Activity 9 - Automatically Switching an LED using a Light Sensor

Activity 9 - Automatically Switching an LED using a Light Sensor

The students build a first-iteration prototype of a night-light circuit.

Activity 9 is the first in a series of activities in which the students work towards building their own small flashlight/night-light. The objective is for the students to put their new soldering skills to use to build something they can keep at the end of the activities. So far, each activity has been self-contained and the students have to disassemble their work at the end of each session. With soldering, the circuits built are permanent, so it’s a great opportunity to build something useful! The circuit will function both as a flashlight and as a night-light that turns on when the room becomes dark. This past weekend, the students used a breadboard to build the first iteration of the night-light circuit and explore some of its weaknesses.

A student demonstrates their breadboard prototype of the night-light by covering the light sensor with his finger.

The circuit uses an inexpensive sensor that changes resistance depending on the ambient light. Putting this sensor in a voltage divider configuration allows it to be used to turn off an LED when the surroundings are bright, and switch it on in the dark. However, the students noticed that the LED is much dimmer than usual. They were able to recognize that the brightness is reduced because the current must flow through extra resistance in the voltage divider. If only there were some kind of electronic switch that we could control with the voltage divider, instead of connecting the LED to the divider directly! In the next activity, we will be improving the circuit by adding exactly that, a transistor.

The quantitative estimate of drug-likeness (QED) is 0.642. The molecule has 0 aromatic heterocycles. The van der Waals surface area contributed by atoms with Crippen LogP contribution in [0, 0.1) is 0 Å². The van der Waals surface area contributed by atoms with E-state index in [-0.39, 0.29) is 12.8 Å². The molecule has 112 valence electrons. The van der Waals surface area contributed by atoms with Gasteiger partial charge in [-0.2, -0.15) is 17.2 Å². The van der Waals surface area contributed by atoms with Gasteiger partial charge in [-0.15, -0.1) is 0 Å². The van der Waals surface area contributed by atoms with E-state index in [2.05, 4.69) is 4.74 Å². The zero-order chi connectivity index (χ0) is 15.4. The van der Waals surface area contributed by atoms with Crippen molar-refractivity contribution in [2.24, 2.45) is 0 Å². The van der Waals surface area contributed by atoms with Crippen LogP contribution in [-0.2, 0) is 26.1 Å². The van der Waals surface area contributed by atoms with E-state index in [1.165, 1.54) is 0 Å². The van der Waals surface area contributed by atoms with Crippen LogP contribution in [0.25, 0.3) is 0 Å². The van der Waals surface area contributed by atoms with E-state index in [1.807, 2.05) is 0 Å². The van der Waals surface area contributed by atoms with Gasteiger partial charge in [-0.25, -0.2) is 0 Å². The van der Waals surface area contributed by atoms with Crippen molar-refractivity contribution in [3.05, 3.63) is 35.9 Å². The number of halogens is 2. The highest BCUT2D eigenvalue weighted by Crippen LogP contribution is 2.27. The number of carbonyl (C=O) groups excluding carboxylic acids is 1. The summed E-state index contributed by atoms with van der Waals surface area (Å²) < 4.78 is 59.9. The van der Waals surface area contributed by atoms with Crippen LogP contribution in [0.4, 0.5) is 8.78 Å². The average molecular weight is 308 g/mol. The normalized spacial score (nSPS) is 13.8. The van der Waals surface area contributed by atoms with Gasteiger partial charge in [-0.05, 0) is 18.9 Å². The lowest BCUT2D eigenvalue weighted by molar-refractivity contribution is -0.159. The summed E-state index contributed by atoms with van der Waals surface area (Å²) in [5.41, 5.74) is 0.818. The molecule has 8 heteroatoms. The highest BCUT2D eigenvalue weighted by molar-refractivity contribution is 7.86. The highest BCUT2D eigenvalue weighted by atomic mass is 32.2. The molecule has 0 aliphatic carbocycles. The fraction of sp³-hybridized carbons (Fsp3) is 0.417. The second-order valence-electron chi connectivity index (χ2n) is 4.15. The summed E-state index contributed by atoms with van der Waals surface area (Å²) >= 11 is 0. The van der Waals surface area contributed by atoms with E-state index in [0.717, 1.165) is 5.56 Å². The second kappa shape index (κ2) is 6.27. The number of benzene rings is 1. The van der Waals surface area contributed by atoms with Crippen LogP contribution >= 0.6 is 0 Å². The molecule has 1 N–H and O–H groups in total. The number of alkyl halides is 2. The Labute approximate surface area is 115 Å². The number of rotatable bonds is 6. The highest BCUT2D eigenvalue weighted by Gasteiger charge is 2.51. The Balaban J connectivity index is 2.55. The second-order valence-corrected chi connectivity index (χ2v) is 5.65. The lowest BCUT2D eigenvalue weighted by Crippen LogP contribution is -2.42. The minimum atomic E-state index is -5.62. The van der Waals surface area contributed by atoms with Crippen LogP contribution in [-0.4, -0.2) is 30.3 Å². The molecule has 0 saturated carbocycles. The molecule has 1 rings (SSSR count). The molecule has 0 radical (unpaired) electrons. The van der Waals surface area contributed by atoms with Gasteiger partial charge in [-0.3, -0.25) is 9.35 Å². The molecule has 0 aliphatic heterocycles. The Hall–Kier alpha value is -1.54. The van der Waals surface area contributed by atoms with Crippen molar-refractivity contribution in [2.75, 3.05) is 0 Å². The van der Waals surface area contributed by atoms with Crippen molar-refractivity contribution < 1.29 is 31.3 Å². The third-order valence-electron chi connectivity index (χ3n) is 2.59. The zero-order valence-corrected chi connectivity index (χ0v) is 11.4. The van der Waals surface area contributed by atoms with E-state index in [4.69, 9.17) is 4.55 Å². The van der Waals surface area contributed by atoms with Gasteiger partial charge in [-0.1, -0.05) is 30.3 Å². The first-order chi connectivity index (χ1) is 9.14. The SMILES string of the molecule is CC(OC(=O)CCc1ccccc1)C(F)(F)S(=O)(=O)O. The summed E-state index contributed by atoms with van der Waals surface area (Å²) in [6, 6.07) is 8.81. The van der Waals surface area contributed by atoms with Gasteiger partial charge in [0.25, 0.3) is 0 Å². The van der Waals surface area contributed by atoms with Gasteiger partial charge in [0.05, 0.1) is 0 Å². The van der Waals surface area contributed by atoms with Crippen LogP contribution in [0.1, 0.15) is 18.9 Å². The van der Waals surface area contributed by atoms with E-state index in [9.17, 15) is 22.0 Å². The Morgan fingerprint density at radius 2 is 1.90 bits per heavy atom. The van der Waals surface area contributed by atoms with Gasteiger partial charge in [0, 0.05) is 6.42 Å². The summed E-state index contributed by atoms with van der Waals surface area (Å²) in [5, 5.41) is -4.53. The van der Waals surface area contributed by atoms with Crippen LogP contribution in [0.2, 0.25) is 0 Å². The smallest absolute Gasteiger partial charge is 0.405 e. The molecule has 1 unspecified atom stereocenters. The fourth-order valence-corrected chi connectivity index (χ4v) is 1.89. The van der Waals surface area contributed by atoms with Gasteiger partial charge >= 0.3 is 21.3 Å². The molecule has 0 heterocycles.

Five boys and seven girls were absent from the activity, leaving 15 boys and 30 girls (33%:67%)1. The cost of one parts-set was $7.74 CAD, with 10 sets shared across 45 participants, bringing the price per student to $1.72 CAD per student2. The majority of this cost is the rechargeable battery, and only $0.11 CAD of parts per student is expected to be broken/lost in the course of the activity.

Activity 9 was created as a Free Cultural Work and is available for use and adaption under the CC BY-SA 4.0 license:

  1. SMD has a nearly equal gender distribution among boarding students, with 175 boys and 174 girls. The gender distribution among the Himalayan Makers Guild members is 20 boys and 37 girls (35%:65%). 

  2. Part details and suppliers are given in the lesson plan.